Kyler Donahue coming off a teammates hip during a drill in Monday, Feb. 28 practice at McNary High School.
The face-off position is a tough one in lacrosse. Possession of the ball is decided between the two athletes who meet at midfield, placed in between two lacrosse sticks, waiting for the whistle for them to go to battle for it.
Win and you charge down field with your offense while the other squad runs back on defense. It’s a specialty position, like goalie. Not everyone is cut out to be a face-off player or a goalie in this sport. But for those who are cut out for it, it’s tough, nonetheless.
“I had to put on at least 30, 40 pounds since I got to high school just to compete and make these national teams. It’s a hard position to play, it’s like goalie,” describes Kyler Donahue. “It’s one-on-one. You got to have quick hands, strong forearms.”
Lacrosse is a chaotic sport, but for Donahue, it’s life. The junior started the sport in the second grade when a few friends and family talked him into joining the Salem-Keizer Youth Lacrosse League (SKYLL, pronounced Skill). Donahue later joined MadLax, a travel and All-Star team, his freshman year of high school before moving on to Team Oregon just recently.
Lacrosse is more popular in the Midwest and East Coast, but it’s been steadily gaining popularity out West. Donahue’s head coach at McNary, Sean Litrakis, played a year of college lacrosse at Rutgers as a defender. His division included Syracuse, John Hopkins, and Virginia, which have a combined 26 Division-1 lacrosse titles and 19 second-place finishes since the inaugural season of the sport in 1971. Maryland had 12 second-place finishes to three titles.
“The sport is taxing with the body shots from opposing player’s sticks,” said Donahue. “It’s a mental game, as well – and it’s played in rain, shine, cold or hot – you’re out on the turf playing and practicing, running, and just the hours you put in to make the most of the opportunity to get better at the craft.”
“It’s everything to me honestly,” he said. “It’s like a job, but I love the job. It makes me feel really good, it clears my mind every time I go out and step out on the field.”
This path that Donahue has chosen has slowly paid off as his junior year kicked off on Feb. He was invited and accepted to two national-level all-star teams: Advanced Nationals, where he’ll get to play against kids from the East Coast; and Nike National, which will be joining the Pacific Northwest team for games happening over the Summer.
“A blessing for sure to have a great opportunity like this,” said Donahue.
“I’ve never really thought of making the team until I heard of a goalie in West Albany (Ashton Cavender) that got it,” he explained. “I never heard of the Nike National team until he made it and the Jesuit coach, Bill Gleason, he texted me about it: ‘Hey, we got this National team and I think you got a chance at making it’,” Donahue said as described the opportunity to try-out. “I gave it to him because he told me about it. I sent him film. He knew some guys who coached the team and said I got a chance and I made it.”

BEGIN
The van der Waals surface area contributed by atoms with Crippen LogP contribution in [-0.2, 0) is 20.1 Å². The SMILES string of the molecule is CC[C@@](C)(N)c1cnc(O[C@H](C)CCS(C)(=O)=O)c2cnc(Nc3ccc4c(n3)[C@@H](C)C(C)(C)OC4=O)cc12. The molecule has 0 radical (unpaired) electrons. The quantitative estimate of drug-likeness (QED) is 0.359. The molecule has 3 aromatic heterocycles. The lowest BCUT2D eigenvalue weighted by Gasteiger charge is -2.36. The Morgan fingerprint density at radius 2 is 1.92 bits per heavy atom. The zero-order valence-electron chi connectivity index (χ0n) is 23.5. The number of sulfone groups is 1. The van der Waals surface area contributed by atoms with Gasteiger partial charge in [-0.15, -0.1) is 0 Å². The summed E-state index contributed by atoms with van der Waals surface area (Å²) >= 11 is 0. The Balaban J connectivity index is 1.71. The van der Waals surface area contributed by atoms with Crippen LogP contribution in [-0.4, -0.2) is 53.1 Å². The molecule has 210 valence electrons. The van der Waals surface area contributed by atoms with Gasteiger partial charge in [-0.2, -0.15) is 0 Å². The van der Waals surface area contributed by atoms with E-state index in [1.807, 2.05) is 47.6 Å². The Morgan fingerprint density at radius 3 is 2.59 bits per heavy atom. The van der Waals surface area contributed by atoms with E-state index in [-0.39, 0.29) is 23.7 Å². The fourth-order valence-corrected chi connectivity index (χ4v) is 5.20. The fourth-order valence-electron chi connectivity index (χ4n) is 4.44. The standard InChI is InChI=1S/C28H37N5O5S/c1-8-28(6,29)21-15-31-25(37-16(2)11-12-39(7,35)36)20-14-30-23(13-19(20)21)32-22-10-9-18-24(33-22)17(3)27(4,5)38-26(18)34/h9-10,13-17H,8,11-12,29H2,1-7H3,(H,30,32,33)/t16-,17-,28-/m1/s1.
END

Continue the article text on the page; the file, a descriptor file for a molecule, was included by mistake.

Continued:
Not bad for a kid who still has two seasons left of high school lacrosse with aspirations for an opportunity to the next level. For now, as they went out for their six-lap-in-ten minute conditioning challenge to start their first practice of the season, Donahue is excited about what is to come with the Celtics lacrosse team this Spring.
McNary has an upperclassmen-heavy, senior-driven team entering this year. Donahue is excited to see if they can grab the North Valley League title and make some noise in the playoffs. Coach Litrakis already embedded the idea of wanting to beat one of the Portland-area teams, where lacrosse is “king” in Oregon.
“For us, right now, we’re making the most out of it,” said Donahue. “We started in July with senior practices and getting on a GroupMe App, texting every day and saying ‘hey, let’s go hit the wall. Let’s go have a senior practice and let’s just go hangout, team bond. It’s going to help us this year.”
The term “let’s hit the wall” refers to working on your game using a wall. Focusing on hand-eye coordination, read-and-react time and stick work – similar to a soccer player that may use a wall to work on shot angles and selection.
McNary opens the season Mar.15 at home against Thurston for a 6:30 p.m. game at Flesher Field.
Kyler Donahue (white shirt, gray hat) running with teammates.